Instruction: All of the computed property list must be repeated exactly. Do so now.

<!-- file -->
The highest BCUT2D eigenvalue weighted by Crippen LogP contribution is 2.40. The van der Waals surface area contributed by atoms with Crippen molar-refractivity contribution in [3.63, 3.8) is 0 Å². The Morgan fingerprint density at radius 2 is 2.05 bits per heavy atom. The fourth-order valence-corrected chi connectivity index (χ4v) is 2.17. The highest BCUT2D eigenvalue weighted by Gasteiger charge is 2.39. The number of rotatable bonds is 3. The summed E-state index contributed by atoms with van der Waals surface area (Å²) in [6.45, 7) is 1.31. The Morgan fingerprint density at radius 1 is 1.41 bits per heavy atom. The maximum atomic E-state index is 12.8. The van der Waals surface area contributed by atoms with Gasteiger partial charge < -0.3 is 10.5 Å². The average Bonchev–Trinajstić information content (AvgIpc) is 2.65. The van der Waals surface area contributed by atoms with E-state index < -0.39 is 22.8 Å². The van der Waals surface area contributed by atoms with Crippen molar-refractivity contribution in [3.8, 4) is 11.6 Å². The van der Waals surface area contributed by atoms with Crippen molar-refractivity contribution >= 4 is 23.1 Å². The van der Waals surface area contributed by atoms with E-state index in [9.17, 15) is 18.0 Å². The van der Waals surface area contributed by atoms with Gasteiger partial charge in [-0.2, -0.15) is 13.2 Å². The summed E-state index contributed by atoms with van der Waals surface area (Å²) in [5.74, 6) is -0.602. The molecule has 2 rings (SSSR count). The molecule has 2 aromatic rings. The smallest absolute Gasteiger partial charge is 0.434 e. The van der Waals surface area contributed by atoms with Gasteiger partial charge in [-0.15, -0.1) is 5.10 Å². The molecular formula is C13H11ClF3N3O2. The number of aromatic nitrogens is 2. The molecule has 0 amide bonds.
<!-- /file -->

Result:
The highest BCUT2D eigenvalue weighted by Crippen LogP contribution is 2.40. The van der Waals surface area contributed by atoms with Crippen molar-refractivity contribution in [3.63, 3.8) is 0 Å². The Morgan fingerprint density at radius 2 is 2.05 bits per heavy atom. The fourth-order valence-corrected chi connectivity index (χ4v) is 2.17. The highest BCUT2D eigenvalue weighted by Gasteiger charge is 2.39. The number of rotatable bonds is 3. The summed E-state index contributed by atoms with van der Waals surface area (Å²) in [6.45, 7) is 1.31. The Morgan fingerprint density at radius 1 is 1.41 bits per heavy atom. The maximum atomic E-state index is 12.8. The van der Waals surface area contributed by atoms with Gasteiger partial charge < -0.3 is 10.5 Å². The average Bonchev–Trinajstić information content (AvgIpc) is 2.65. The van der Waals surface area contributed by atoms with E-state index < -0.39 is 22.8 Å². The van der Waals surface area contributed by atoms with Crippen molar-refractivity contribution in [3.8, 4) is 11.6 Å². The van der Waals surface area contributed by atoms with Crippen molar-refractivity contribution >= 4 is 23.1 Å². The van der Waals surface area contributed by atoms with E-state index in [9.17, 15) is 18.0 Å². The van der Waals surface area contributed by atoms with Gasteiger partial charge in [-0.2, -0.15) is 13.2 Å². The summed E-state index contributed by atoms with van der Waals surface area (Å²) in [5.74, 6) is -0.602. The molecule has 2 rings (SSSR count). The molecule has 2 aromatic rings. The smallest absolute Gasteiger partial charge is 0.434 e. The van der Waals surface area contributed by atoms with Gasteiger partial charge in [-0.15, -0.1) is 5.10 Å². The molecular formula is C13H11ClF3N3O2. The number of aromatic nitrogens is 2. The molecule has 0 amide bonds.